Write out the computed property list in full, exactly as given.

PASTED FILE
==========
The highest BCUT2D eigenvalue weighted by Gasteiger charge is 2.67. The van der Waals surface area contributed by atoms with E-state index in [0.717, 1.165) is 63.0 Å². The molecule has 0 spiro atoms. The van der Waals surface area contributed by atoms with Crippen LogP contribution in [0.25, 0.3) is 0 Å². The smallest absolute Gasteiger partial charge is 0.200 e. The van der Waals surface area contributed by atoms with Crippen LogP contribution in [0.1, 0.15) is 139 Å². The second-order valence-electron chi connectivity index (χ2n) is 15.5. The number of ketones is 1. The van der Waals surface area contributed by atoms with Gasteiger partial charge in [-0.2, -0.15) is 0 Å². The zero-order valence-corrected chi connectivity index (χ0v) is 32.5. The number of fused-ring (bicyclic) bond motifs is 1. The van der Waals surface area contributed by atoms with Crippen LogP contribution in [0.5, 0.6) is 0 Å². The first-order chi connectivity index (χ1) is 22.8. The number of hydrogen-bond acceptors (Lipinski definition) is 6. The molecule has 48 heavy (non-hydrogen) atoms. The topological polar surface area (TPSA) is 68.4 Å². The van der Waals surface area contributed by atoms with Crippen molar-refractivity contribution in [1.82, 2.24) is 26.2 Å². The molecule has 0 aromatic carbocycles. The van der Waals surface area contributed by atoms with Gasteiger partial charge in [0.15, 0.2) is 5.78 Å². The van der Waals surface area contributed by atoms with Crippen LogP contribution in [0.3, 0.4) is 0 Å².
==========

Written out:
The highest BCUT2D eigenvalue weighted by Gasteiger charge is 2.67. The van der Waals surface area contributed by atoms with E-state index in [0.717, 1.165) is 63.0 Å². The molecule has 0 spiro atoms. The van der Waals surface area contributed by atoms with Crippen LogP contribution in [0.25, 0.3) is 0 Å². The smallest absolute Gasteiger partial charge is 0.200 e. The van der Waals surface area contributed by atoms with Crippen LogP contribution in [0.1, 0.15) is 139 Å². The second-order valence-electron chi connectivity index (χ2n) is 15.5. The number of ketones is 1. The van der Waals surface area contributed by atoms with Gasteiger partial charge in [-0.2, -0.15) is 0 Å². The zero-order valence-corrected chi connectivity index (χ0v) is 32.5. The number of fused-ring (bicyclic) bond motifs is 1. The van der Waals surface area contributed by atoms with Crippen LogP contribution in [0.5, 0.6) is 0 Å². The first-order chi connectivity index (χ1) is 22.8. The number of hydrogen-bond acceptors (Lipinski definition) is 6. The molecule has 48 heavy (non-hydrogen) atoms. The topological polar surface area (TPSA) is 68.4 Å². The van der Waals surface area contributed by atoms with Crippen molar-refractivity contribution in [1.82, 2.24) is 26.2 Å². The molecule has 0 aromatic carbocycles. The van der Waals surface area contributed by atoms with Gasteiger partial charge in [0.15, 0.2) is 5.78 Å². The van der Waals surface area contributed by atoms with Crippen LogP contribution in [0.3, 0.4) is 0 Å².